Declaring "we can't afford to press the pause button on our children's education," Houston ISD Superintendent Terry Grier vowed to continue doing the things he believes have to be done, even if the Texas economy is in the crapper.
In a State of the Schools luncheon speech that started about an hour later than predicted, Grier unveiled nothing especially new, at least not to people who work for the district and/or follow the school board and district news. He reflected on the usual glories of the past year (national recognition for some HISD schools and students), named the challenges (massive budget cuts, students not performing on grade level) and rallied the troops to avoid "the path of low expectations."
Not everyone got to hear him say those final words, since the program that started at 11:30 a.m. didn't wind down till about two hours later and people started leaving long before that.
Mayor Annise Parker was there, but had to leave, Board President Paula Harris told the more than 1,000 attendees. (An HISD press release said nearly 2,000 were there, but Hair Balls wasn't able to make a count in the fourth-floor ballroom at the Hilton of the Americas so we're not exactly sure. If they were counting tickets sold, there were a lot of empty tables whose food went begging in the back of the room.)
In terms of inspirational performances, Glenda Reyes, a junior at Booker T. Washington High School, was the hands-down winner. She talked about coming to the United States from El Salvador when she was seven years old, not speaking any English. She started school at Sherman Elementary and teachers encouraged her to study robotics and engineering. Now she wants to be an astronaut, thanking HISD as "like a second family to me and who never gave up on me."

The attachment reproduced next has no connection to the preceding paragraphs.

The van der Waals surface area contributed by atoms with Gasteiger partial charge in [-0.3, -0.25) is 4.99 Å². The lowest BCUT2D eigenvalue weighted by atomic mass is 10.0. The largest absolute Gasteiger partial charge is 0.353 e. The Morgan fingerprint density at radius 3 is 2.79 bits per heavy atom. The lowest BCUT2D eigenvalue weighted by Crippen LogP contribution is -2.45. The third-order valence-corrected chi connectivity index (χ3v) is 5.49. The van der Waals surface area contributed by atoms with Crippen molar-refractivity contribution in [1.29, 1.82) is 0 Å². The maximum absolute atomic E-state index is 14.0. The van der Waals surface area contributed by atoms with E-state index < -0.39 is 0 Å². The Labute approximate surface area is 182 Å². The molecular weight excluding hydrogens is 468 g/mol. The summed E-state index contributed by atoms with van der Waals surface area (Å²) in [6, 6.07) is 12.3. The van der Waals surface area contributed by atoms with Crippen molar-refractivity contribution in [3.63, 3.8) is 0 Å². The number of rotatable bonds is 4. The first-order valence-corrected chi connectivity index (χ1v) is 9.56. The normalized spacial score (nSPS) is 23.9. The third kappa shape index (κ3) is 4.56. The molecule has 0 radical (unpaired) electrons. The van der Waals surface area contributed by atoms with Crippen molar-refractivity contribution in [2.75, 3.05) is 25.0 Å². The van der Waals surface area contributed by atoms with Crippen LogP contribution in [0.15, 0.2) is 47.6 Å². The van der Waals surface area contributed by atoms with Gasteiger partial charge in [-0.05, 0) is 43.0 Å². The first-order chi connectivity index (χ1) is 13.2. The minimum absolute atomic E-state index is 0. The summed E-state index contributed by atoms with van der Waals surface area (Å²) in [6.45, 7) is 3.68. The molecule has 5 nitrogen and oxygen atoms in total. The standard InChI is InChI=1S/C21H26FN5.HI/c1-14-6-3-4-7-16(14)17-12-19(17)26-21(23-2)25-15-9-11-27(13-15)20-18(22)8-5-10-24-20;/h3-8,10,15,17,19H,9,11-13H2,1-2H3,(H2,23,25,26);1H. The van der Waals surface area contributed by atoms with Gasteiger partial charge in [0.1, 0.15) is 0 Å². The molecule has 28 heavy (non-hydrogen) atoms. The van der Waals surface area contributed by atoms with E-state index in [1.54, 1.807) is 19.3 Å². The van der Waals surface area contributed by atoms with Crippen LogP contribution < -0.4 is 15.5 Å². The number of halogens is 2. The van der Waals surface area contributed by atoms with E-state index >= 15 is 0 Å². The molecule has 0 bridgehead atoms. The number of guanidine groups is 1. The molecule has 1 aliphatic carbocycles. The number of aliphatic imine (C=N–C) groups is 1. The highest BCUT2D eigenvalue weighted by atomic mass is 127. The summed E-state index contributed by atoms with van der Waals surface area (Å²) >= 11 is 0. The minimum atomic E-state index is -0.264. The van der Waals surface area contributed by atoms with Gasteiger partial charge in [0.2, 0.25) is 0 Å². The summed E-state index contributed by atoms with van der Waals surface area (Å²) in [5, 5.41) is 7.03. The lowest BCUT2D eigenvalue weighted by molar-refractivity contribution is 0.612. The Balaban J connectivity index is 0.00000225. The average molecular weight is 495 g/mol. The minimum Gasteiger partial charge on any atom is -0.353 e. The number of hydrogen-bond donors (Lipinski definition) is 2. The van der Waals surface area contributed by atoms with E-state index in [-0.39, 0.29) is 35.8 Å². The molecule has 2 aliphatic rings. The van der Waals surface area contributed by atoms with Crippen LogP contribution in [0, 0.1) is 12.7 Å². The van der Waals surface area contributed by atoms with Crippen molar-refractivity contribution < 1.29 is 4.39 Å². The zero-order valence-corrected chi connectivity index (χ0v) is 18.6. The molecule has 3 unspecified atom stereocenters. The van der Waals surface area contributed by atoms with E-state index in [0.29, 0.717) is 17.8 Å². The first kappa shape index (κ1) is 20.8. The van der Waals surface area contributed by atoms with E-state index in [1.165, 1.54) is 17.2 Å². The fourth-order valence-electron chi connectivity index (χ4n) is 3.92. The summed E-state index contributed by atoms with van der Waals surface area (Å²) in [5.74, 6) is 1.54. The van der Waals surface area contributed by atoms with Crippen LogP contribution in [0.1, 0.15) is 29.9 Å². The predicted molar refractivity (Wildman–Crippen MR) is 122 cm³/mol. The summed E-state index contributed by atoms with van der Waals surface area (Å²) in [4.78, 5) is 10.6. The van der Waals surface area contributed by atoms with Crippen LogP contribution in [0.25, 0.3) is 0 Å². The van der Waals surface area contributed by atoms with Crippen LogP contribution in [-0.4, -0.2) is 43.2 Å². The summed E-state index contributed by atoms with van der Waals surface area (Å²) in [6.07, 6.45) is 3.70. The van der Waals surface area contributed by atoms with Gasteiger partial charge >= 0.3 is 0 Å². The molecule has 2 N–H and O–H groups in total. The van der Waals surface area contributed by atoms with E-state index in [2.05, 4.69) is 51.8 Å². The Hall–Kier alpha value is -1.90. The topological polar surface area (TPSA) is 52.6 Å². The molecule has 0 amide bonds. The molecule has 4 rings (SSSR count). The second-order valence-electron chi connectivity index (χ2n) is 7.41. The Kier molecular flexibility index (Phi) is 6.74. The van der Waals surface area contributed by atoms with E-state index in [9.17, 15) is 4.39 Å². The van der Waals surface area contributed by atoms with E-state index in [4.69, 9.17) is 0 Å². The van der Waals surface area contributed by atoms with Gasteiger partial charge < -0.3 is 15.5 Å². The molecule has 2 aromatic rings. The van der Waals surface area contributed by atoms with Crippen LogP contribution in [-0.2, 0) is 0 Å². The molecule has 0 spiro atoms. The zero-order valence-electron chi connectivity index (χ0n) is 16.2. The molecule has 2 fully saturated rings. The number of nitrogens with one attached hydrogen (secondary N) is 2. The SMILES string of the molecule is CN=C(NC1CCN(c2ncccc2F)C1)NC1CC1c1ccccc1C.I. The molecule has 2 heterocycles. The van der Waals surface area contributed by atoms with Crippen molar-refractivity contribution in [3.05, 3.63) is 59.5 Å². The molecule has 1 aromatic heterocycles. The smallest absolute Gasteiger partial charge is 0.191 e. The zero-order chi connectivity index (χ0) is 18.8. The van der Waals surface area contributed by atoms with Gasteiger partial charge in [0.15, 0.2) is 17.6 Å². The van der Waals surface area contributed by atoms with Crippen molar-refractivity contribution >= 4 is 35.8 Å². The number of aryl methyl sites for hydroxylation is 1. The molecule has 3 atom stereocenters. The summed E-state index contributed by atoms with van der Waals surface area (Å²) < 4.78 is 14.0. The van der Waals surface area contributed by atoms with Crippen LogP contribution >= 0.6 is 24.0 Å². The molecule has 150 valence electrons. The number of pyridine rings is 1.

Other highlights from Grier's speech:
-- He's scrapping the present system of teacher evaluation in favor of one that "includes student academic performance as a major component." -- He addressed criticisms that he is going too fast. "We've heard folks say: 'Slow down. Why the rush?' or 'Don't invest in a plan to fix failing schools until you can guarantee it will work across the district.' He said his response is: "Would you want us to wait if your child were sitting in a failing school? Would you want us to wait if your child were among the 30 percent of high school students who don't graduate on time?" -- "Teachers who struggle after getting adequate help need to know they will not continue to teach in our classrooms." -- He called for an end to what he labeled a "patchwork of disjointed reading programs," saying it will be replaced with a "district-wide literacy initiative." HISD is a district "where 20 percent of students change schools in a given year," he said, adding that this new approach will be a priority for him in the coming year. He insisted, however, that "this is not an effort to recentralize decision making." -- He will continue to support the district's "outstanding magnet programs." But he will also recommend they close the ones that aren't attracting students, aren't big enough or "are not meeting our academic expectations." -- Even in the best Vanguard programs "we've got to step it up."
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